The potential abuses of a universal database are as vast as one’s imagination. Lazer raises the specter of powerful politicians gaining access to information that should be confidential—who has illegitimate children, for instance. DNA evidence could also, if not adequately safeguarded, be used to plant biological evidence to implicate someone. “You wouldn’t want the DNA lab technicians being told, ‘Well, it would be really good for the D.A.’s political career if you found a match here’,” he says. “It’s very important to buffer those kinds of technical decisions from the political process.” To remove this from the realm of conspiracy theory, he cites the case of Frederick Zain, a West Virginia State Police forensics expert who was found to have faked a slew of evidence—including DNA evidence—during his ten years as the state’s crime lab director, leading to the convictions of hundreds of innocent people.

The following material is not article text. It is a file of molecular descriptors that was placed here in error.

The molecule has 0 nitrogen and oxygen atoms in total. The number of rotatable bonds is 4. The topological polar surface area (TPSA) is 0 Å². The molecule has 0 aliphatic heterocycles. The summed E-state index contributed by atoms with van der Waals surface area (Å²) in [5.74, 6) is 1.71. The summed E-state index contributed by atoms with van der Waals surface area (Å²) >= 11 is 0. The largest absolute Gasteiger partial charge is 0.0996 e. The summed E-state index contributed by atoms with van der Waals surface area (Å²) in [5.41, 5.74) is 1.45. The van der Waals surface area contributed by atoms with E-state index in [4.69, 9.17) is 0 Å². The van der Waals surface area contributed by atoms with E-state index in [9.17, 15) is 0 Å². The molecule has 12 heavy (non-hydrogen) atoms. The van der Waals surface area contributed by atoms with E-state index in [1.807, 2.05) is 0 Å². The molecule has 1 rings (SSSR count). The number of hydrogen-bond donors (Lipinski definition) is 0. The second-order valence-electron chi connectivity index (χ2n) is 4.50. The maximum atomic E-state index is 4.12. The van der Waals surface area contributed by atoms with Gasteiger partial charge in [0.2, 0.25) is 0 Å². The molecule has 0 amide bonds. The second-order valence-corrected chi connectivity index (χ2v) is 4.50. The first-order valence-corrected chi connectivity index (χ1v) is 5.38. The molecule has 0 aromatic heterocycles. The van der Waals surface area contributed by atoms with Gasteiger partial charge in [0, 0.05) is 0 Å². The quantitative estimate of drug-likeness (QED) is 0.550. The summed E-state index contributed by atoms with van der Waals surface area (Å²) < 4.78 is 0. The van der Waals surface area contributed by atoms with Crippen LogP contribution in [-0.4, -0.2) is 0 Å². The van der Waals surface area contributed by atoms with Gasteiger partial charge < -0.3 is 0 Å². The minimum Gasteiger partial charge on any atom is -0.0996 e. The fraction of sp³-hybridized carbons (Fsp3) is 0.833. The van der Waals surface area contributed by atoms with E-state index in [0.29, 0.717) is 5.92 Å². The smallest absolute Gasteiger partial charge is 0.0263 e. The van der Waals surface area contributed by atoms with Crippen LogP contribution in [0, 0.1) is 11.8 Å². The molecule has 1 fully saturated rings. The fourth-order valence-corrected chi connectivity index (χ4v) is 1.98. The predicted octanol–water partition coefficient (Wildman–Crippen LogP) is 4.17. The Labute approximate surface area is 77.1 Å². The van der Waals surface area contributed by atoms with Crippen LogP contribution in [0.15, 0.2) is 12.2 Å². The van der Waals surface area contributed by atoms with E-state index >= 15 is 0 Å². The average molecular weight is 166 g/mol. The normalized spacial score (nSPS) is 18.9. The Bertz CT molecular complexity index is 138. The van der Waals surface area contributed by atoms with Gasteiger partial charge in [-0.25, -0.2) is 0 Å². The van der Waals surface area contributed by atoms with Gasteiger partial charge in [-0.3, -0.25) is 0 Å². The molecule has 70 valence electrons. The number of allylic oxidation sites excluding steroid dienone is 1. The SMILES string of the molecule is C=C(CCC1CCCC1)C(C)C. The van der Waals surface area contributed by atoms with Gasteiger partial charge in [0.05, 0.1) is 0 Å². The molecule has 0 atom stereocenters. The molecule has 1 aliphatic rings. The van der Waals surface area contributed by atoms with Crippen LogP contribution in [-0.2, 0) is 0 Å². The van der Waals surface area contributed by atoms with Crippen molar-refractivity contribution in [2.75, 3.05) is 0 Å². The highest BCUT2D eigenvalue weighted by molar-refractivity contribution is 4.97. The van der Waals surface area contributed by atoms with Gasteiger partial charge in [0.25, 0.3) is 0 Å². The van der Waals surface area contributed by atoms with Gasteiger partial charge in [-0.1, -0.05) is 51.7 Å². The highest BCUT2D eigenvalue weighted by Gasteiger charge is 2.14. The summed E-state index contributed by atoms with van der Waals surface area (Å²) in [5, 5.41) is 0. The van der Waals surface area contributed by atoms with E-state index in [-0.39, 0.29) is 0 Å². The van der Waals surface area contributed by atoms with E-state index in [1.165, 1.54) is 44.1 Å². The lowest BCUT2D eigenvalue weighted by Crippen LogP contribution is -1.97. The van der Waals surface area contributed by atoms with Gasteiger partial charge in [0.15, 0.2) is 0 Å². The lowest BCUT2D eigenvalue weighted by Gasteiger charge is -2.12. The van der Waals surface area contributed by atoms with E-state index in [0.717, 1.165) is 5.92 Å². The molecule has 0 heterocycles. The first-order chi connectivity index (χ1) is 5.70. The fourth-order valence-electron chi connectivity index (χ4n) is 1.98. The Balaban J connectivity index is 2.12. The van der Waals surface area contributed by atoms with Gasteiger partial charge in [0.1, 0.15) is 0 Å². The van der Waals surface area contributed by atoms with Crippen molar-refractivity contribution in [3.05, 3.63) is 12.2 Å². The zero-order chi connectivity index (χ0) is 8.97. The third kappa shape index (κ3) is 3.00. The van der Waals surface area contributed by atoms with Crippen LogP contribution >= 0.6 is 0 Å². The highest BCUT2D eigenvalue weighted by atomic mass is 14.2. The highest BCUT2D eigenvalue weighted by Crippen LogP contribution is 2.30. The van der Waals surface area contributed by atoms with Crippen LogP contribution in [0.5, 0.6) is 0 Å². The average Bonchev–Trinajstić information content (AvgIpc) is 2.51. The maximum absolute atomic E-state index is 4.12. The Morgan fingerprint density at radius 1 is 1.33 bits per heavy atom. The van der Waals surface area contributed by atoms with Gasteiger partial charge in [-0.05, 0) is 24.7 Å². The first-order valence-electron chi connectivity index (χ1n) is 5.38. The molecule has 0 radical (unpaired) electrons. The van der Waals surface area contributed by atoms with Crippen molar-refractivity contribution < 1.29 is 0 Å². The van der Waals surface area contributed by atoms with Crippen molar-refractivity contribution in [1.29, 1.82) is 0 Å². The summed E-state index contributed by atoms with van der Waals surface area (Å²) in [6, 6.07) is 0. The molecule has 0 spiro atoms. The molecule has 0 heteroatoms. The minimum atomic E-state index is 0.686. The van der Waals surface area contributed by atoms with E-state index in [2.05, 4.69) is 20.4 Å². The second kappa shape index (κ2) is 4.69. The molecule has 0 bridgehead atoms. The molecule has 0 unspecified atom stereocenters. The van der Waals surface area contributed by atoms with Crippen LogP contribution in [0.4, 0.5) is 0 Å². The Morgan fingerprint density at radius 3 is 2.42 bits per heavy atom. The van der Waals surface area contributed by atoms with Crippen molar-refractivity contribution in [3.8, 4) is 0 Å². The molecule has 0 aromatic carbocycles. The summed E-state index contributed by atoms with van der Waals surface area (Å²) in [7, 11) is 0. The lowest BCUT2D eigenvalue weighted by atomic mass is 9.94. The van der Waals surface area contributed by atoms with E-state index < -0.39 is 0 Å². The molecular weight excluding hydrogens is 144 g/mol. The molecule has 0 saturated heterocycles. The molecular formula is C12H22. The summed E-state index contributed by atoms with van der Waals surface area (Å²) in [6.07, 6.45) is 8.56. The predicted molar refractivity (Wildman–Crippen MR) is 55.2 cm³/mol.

One function of DNA databases that may further complicate civil liberties is a process known as familial searching. When law enforcement checks DNA from a crime scene against DNA from an individual, it is possible to rule that person out as a suspect, but also notice genetic similarities indicating that the perpetrator is a relative. The technology is at an early stage, and it is still rare for familial searching to uncover a culprit. But it is not unheard of: In the U.K., a man who stabbed a prostitute to death in 1988 escaped undetected until the year 2000, when, while perusing evidence from unsolved murders, police scoured the crime scene and found specks of blood that allowed them to create a DNA profile. The DNA did not match anyone in the U.K.’s DNA database, but police did find a familial match with a boy who was in the database due to a minor auto-related crime. The police did DNA swabs on the boy’s relatives, eventually leading, in March 2003, to a confession from his uncle. When the murder occurred, the 15-year-old whose crime eventually led to the solving of the case was not yet born.